Rainfall-runoff relationships and results of water-quality analyses were studied to develop an understanding of flooding problems and to assess present and potential water-quality problems in the 96.9-square-mile Coon Creek watershed, Anoka County, Minnesota. Rainfall, runoff, and water-quality data were collected from March 1979 to November 1980 at five continuously recording streamflow sites, seven crest-stage sites, and three continuously recording rainfall sites. During the study, eight storms occurred with sufficient rainfall to produce measurable runoff at most of the gages in the basin. The resulting hydrographs show, as expected, higher unit peaks, shorter times to peak, and shorter durations of high flows in streams draining urban areas than in streams draining rural areas. Constrictive culverts and bridges at roadways resulted in attenuation of hydrograph peaks in urban areas. Runoff amounts were nearly the same in all the subareas for storms with uniformly distributed rainfall. The greatest recorded rainfall during this study was 3.95 inches on August 7, 1980. The basin-weighted rainfall for that date was 3.56 inches, which resulted in the greatest observed peak flow for Coon Creek at Coon Rapids Boulevard of 185 cubic feet per second.
The eight storms produced eight hydrographs suitable for model simulation of Sand Creek, seven hydrographs for simulation of Coon Creek, and four hydrographs for simulation'of County Ditch 58. The U.S. Army Corps of Engineers HEC-1, Flood Hydrograph Package computer model was used with the parameteroptimization routine to develop parameter values to closely match observed hydrographs. A multiple-linear-regression technique was used to develop linear equations for relating HEC-1 parameters to variations in rainfall and antecedent moisture. Tftiis procedure resulted in generalized models of the three principal subareas that reasonably simulated 10 of the 19 observed hydrographs.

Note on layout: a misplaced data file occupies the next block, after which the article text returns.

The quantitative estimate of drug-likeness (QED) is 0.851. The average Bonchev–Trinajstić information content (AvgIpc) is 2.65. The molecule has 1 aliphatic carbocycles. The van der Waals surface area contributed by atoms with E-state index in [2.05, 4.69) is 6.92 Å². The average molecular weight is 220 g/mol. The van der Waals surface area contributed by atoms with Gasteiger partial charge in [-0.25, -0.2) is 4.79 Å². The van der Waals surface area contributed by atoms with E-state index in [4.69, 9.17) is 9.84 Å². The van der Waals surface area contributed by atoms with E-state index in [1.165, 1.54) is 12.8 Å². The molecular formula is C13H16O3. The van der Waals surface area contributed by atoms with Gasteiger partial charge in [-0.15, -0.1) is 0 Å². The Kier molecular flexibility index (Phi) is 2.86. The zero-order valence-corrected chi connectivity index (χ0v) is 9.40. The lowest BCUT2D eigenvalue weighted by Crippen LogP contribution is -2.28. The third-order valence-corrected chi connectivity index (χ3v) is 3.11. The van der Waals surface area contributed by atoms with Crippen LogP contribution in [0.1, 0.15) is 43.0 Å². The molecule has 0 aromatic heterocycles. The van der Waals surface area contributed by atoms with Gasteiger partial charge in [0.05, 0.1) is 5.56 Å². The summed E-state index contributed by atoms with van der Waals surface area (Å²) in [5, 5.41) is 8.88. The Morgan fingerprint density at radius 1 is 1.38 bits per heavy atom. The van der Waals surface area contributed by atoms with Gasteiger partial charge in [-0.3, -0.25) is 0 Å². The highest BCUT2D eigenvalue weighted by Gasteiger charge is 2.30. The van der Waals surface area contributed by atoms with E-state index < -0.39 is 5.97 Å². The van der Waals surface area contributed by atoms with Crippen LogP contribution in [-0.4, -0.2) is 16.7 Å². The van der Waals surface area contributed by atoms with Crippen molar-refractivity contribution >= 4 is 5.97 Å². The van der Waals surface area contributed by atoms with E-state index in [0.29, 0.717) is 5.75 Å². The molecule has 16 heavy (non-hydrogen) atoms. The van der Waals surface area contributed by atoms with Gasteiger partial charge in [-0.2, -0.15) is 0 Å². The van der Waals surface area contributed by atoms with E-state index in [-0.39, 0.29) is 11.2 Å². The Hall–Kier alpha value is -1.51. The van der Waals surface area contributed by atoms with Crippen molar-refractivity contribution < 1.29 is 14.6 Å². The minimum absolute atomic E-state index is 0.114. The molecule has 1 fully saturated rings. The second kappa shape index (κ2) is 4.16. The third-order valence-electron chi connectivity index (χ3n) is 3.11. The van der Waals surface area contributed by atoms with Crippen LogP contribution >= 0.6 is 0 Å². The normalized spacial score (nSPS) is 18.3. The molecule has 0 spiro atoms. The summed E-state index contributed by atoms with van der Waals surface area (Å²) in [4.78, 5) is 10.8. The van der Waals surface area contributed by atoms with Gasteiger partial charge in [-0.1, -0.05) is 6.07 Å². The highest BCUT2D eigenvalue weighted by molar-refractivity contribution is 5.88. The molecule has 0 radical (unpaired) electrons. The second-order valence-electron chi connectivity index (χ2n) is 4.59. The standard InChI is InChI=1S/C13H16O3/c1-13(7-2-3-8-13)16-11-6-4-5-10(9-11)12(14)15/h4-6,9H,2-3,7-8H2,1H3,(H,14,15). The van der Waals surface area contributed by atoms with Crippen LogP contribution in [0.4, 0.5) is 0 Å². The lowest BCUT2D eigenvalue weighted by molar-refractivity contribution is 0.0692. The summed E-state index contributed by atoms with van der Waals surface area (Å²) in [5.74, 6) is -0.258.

Water-quality characteristics were determined based on 14 water samples from 4 sites and 1 bottom-mate rial sample from each site. Results of the analyses indicated that streams draining urban areas carry the highest concentrations of most constituents sampled. Sand Creek at Xeon Boulevard, which drains the most urbanized area, had the highest mean concentration of metals, chloride, dissolved solids, and suspended sediment. Concentrations of total phosphorus ranged from 0.04 to 0.43 milligram per liter at the rural sites on County Ditch 58 at Andover Boulevard and Coon Creek at Raddison Road. Average phosphorus concentrations at the rural sites are comparable to concentrations at the urban sites.
Additional publication details
|Publication Subtype||USGS Numbered Series|
|Title||Rainfall-runoff relationships and water-quality assessment of Coon Creek watershed, Anoka County, Minnesota|
|Series title||Water-Resources Investigations Report|
|Publisher||U.S. Geological Survey|
|Publisher location||St. Paul, MN|
|Contributing office(s)||Minnesota Water Science Center|
|Description||iv, 97 p.|
|Other Geospatial||Coon Creek Watershed|
|Online Only (Y/N)||N|
|Additional Online Files (Y/N)||N|
|Google Analytic Metrics||Metrics page|